NASCAR Condemns Indiana ‘Religious Freedom’ Law; NCAA Floats Pulling HQ Out of State
Two of the country’s biggest sports organizations, NASCAR and the NCAA, both released statements today condemning Indiana’s new religious freedom act for allowing businesses to discriminate against LGBT customers due to their personal beliefs.
In a statement, NASCAR said it was “disappointed by the recent legislation passed in Indiana.
“We will not embrace nor participate in exclusion or intolerance,” the organization’s chief communications officer, Brett Jewkes, said. “We are committed to diversity and inclusion within our sport and therefore will continue to welcome all competitors and fans at our events in the state of Indiana and anywhere else we race.”
The NCAA, which is headquartered in Indianapolis, also came out swinging against the law: during an appearance on CNBC’s The Squawk Box, president Mark Emmert said that the law “strikes at the core values” of the NCAA’s principles.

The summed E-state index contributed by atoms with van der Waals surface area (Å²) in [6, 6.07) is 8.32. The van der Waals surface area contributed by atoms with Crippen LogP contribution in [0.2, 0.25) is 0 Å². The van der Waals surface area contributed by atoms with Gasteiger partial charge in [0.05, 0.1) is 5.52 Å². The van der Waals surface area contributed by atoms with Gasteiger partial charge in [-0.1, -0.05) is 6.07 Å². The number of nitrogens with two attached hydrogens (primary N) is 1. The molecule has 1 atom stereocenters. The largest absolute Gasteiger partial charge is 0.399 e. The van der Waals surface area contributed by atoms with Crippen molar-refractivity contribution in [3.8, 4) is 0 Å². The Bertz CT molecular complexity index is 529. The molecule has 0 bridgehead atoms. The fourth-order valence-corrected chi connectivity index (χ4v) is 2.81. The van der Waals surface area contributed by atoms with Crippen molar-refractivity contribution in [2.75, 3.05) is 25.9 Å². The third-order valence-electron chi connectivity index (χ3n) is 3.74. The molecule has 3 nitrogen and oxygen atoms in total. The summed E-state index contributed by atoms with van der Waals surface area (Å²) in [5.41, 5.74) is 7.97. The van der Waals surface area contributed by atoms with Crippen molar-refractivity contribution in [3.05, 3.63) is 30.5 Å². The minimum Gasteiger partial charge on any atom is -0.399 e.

While he said that the Final Four tournament would continue to take place this weekend in Indianapolis, where the NCAA is headquartered, Emmert said it was only because anti-LGBT discrimination ordinances were currently in place in the city. However, should the law go into effect in its current form by July 1st, Emmert warned that the league would start having serious discussions about their future in Indianapolis.
“The members of the NCAA should be able to stop and say: ‘what kind of relationship do we want with the state of Indiana?'” he said. “We have to be able to conduct our affairs and hold our championships in an environment that reflects our core values of inclusion and diversity, and the members are going to have to make some hard decisions.
Watch Emmert discuss the law below, via CNBC:
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